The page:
Improving teaching and learning using a progression-based framework – five things I’ve learnt
Nadine has been supporting many schools to implement the Curriculum Progress Tools in reading, writing and maths over the past few years. She shares five ways the progression-based frameworks have improved teaching programmes and student learning outcomes.
The Curriculum Progress Tools (CPTs) are a Ministry of Education tool that supports dependable and consistent judgments on progress of students in reading, writing and maths. They are not something you ‘do’ with students, but something that supports teachers to know what to notice and recognise when observing student learning. The Curriculum Progress Tools include the Learning Progression Frameworks (LPF) and the Progress and Consistency Tool (PaCT). The LPFs use illustrations and descriptors to define progress across aspects for reading, writing and maths. The PaCT makes sense of the judgments against the aspects of each framework and generates reports in relation to curriculum levels.
Over the past few years, I have supported many schools to implement the Curriculum Progress Tools in reading, writing and maths. While working with teachers and leaders, I have noticed five ways these progression-based frameworks have improved teaching programmes and student learning outcomes. Outlined below is how these tools can improve the skills of teachers and provide greatly increased confidence in judgments being made.
1. Strengthens teacher knowledge of curriculum and progress
Using LPFs strengthens teacher curriculum knowledge. Teachers gain a great understanding of the breadth and depth of learning by interacting with the illustrations. It helps them understand what each stage of the progression looks like, what it looks like in authentic learning contexts, and what it is they should be noticing.
The illustrations allow teachers to compare what they have observed from their students with illustrations that exemplify similar learning. This enables them to get a sense of the increase in the sophistication of student response required to move to the next signpost. The illustrations also provide clear guidance on what should be noticed in student work and during observations and discussions, often through the bolding of keywords in the annotation section.
Each signpost has a set of illustrations that cover the breadth of learning that is possible within each stage of the progression. This supports teachers to think more widely about the potential learning opportunities that can take place for each aspect of the frameworks.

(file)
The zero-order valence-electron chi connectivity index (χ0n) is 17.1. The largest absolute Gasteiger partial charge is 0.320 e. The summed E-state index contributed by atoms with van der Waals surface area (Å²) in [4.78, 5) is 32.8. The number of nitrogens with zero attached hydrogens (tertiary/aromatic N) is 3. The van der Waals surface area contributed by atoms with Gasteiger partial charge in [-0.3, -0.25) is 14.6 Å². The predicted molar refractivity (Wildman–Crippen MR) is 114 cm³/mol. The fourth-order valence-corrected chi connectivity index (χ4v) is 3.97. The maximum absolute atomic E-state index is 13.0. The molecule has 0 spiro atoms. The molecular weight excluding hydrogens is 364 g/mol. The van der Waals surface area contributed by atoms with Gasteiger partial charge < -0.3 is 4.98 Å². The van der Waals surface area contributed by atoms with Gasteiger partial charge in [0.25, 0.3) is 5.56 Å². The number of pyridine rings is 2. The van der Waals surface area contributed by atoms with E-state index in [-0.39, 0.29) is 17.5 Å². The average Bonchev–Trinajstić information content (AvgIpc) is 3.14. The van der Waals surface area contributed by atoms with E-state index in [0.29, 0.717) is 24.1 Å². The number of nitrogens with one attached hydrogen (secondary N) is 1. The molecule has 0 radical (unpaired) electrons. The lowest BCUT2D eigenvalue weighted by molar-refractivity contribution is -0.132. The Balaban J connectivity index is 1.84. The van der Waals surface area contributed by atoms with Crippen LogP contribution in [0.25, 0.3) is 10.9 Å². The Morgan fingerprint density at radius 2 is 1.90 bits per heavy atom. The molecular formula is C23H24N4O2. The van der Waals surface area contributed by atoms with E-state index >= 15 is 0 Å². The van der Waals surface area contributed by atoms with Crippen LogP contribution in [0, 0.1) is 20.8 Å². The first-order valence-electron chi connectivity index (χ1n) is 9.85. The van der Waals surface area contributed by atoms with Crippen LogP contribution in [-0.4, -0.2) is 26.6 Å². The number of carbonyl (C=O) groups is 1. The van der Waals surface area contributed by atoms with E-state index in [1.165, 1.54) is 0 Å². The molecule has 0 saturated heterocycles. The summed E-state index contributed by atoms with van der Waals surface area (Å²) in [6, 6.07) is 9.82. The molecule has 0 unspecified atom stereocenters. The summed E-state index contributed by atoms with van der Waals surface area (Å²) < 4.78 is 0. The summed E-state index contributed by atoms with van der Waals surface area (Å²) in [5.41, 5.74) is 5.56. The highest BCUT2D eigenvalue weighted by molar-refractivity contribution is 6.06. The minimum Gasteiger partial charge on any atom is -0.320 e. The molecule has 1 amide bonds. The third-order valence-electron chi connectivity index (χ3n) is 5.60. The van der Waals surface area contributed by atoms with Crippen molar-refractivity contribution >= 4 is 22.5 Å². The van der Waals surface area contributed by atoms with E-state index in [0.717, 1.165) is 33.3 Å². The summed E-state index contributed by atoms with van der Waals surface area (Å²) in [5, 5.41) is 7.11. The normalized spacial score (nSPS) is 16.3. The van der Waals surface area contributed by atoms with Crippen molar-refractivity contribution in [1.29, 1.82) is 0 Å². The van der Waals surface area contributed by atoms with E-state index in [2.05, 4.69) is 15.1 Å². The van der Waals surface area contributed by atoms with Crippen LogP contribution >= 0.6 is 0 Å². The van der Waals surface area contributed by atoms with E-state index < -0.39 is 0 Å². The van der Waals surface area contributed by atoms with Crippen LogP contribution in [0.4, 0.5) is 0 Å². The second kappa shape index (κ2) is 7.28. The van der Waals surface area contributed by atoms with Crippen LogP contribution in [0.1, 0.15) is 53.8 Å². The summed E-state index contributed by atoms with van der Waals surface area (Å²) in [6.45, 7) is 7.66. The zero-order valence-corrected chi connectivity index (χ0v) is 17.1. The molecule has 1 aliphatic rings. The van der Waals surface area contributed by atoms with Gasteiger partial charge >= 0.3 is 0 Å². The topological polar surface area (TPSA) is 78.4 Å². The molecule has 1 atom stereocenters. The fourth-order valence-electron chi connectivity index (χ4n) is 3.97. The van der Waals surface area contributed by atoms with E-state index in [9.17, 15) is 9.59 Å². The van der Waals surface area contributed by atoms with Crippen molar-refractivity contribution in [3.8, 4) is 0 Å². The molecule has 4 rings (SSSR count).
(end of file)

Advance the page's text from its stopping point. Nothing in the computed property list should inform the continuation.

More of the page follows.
Significantly, the illustrations also highlight to teachers where they are providing sufficient opportunities for students to learn, practise and demonstrate specific learning, and where they are falling short in their programmes of learning. Many teachers reflect that they can easily recognise omissions in their learning programme.
2. The illustrations model rich, authentic learning tasks
While the main purpose of the illustrations is to support teachers with consistent judgment making, the illustrations also provide high quality examples of rich learning experiences for students. This does not mean teachers replicating the tasks in their own class, but they do provide a great source of inspiration for similarly highly engaging activities. Many teachers say they wish they had been shown these years ago!
3. Supports focused judgment making
Teachers need to make judgments against the aspects of the relevant framework. The evidence they curate on students can normally occur naturally within the classroom programme. We call this ‘natural harvest’ and can include multiple sources of evidence. Occasionally teachers will set specific tasks or ask deliberate questions to better understand the current level of student progress.
This deliberate focus on aspects of the frameworks supports a more dependable approach to judgments, and ultimately reporting of student progress. For example, the bolded words in the annotations for each illustration highlight significant indicators, things students need to exhibit to be best described at that signpost along the progression.